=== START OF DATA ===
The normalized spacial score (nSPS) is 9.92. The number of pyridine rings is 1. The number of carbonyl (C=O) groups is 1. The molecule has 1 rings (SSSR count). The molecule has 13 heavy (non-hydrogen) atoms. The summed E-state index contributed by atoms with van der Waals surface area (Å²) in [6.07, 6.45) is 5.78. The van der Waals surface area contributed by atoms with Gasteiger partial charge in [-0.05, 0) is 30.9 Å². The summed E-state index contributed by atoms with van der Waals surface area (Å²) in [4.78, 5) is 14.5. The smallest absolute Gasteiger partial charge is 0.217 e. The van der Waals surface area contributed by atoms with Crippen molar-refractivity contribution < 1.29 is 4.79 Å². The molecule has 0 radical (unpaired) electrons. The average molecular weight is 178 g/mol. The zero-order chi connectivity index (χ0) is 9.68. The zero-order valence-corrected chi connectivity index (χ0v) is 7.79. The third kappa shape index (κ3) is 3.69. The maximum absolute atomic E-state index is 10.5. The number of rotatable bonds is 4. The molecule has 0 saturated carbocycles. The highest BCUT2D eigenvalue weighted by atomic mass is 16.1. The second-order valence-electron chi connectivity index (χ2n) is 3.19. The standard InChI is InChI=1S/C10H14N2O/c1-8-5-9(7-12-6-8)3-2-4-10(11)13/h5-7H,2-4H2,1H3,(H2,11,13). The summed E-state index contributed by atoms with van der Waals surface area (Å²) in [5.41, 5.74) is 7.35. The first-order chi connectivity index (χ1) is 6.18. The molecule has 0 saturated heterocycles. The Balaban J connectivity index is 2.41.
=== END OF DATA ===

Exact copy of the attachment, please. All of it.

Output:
The normalized spacial score (nSPS) is 9.92. The number of pyridine rings is 1. The number of carbonyl (C=O) groups is 1. The molecule has 1 rings (SSSR count). The molecule has 13 heavy (non-hydrogen) atoms. The summed E-state index contributed by atoms with van der Waals surface area (Å²) in [6.07, 6.45) is 5.78. The van der Waals surface area contributed by atoms with Gasteiger partial charge in [-0.05, 0) is 30.9 Å². The summed E-state index contributed by atoms with van der Waals surface area (Å²) in [4.78, 5) is 14.5. The smallest absolute Gasteiger partial charge is 0.217 e. The van der Waals surface area contributed by atoms with Crippen molar-refractivity contribution < 1.29 is 4.79 Å². The molecule has 0 radical (unpaired) electrons. The average molecular weight is 178 g/mol. The zero-order chi connectivity index (χ0) is 9.68. The zero-order valence-corrected chi connectivity index (χ0v) is 7.79. The third kappa shape index (κ3) is 3.69. The maximum absolute atomic E-state index is 10.5. The number of rotatable bonds is 4. The molecule has 0 saturated carbocycles. The highest BCUT2D eigenvalue weighted by atomic mass is 16.1. The second-order valence-electron chi connectivity index (χ2n) is 3.19. The standard InChI is InChI=1S/C10H14N2O/c1-8-5-9(7-12-6-8)3-2-4-10(11)13/h5-7H,2-4H2,1H3,(H2,11,13). The summed E-state index contributed by atoms with van der Waals surface area (Å²) in [5.41, 5.74) is 7.35. The first-order chi connectivity index (χ1) is 6.18. The molecule has 0 saturated heterocycles. The Balaban J connectivity index is 2.41.